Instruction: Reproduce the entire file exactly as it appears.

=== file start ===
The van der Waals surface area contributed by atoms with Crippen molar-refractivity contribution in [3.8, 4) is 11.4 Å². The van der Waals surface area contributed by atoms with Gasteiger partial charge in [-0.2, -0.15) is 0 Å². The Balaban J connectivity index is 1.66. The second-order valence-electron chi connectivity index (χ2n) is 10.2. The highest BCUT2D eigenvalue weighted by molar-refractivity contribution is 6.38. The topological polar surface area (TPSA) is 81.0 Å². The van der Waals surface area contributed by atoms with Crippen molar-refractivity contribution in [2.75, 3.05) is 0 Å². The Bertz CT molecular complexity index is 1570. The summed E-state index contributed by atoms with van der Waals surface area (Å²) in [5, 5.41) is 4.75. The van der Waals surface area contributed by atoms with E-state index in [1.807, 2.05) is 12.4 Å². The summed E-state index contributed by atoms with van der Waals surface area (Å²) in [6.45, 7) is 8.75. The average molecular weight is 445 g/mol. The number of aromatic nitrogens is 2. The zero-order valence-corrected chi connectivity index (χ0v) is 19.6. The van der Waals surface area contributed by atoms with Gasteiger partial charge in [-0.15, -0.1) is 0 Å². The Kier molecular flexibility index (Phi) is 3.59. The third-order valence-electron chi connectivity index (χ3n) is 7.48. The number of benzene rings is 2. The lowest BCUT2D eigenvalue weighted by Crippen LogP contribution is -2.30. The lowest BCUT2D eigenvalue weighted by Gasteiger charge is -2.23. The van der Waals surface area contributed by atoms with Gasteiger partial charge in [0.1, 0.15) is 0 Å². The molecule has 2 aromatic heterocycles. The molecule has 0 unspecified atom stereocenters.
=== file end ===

The van der Waals surface area contributed by atoms with Crippen molar-refractivity contribution in [3.8, 4) is 11.4 Å². The van der Waals surface area contributed by atoms with Gasteiger partial charge in [-0.2, -0.15) is 0 Å². The Balaban J connectivity index is 1.66. The second-order valence-electron chi connectivity index (χ2n) is 10.2. The highest BCUT2D eigenvalue weighted by molar-refractivity contribution is 6.38. The topological polar surface area (TPSA) is 81.0 Å². The van der Waals surface area contributed by atoms with Crippen molar-refractivity contribution in [2.75, 3.05) is 0 Å². The Bertz CT molecular complexity index is 1570. The summed E-state index contributed by atoms with van der Waals surface area (Å²) in [5, 5.41) is 4.75. The van der Waals surface area contributed by atoms with E-state index in [1.807, 2.05) is 12.4 Å². The summed E-state index contributed by atoms with van der Waals surface area (Å²) in [6.45, 7) is 8.75. The average molecular weight is 445 g/mol. The number of aromatic nitrogens is 2. The zero-order valence-corrected chi connectivity index (χ0v) is 19.6. The van der Waals surface area contributed by atoms with Gasteiger partial charge in [-0.15, -0.1) is 0 Å². The Kier molecular flexibility index (Phi) is 3.59. The third-order valence-electron chi connectivity index (χ3n) is 7.48. The number of benzene rings is 2. The lowest BCUT2D eigenvalue weighted by Crippen LogP contribution is -2.30. The lowest BCUT2D eigenvalue weighted by Gasteiger charge is -2.23. The van der Waals surface area contributed by atoms with Gasteiger partial charge in [0.1, 0.15) is 0 Å². The molecule has 2 aromatic heterocycles. The molecule has 0 unspecified atom stereocenters.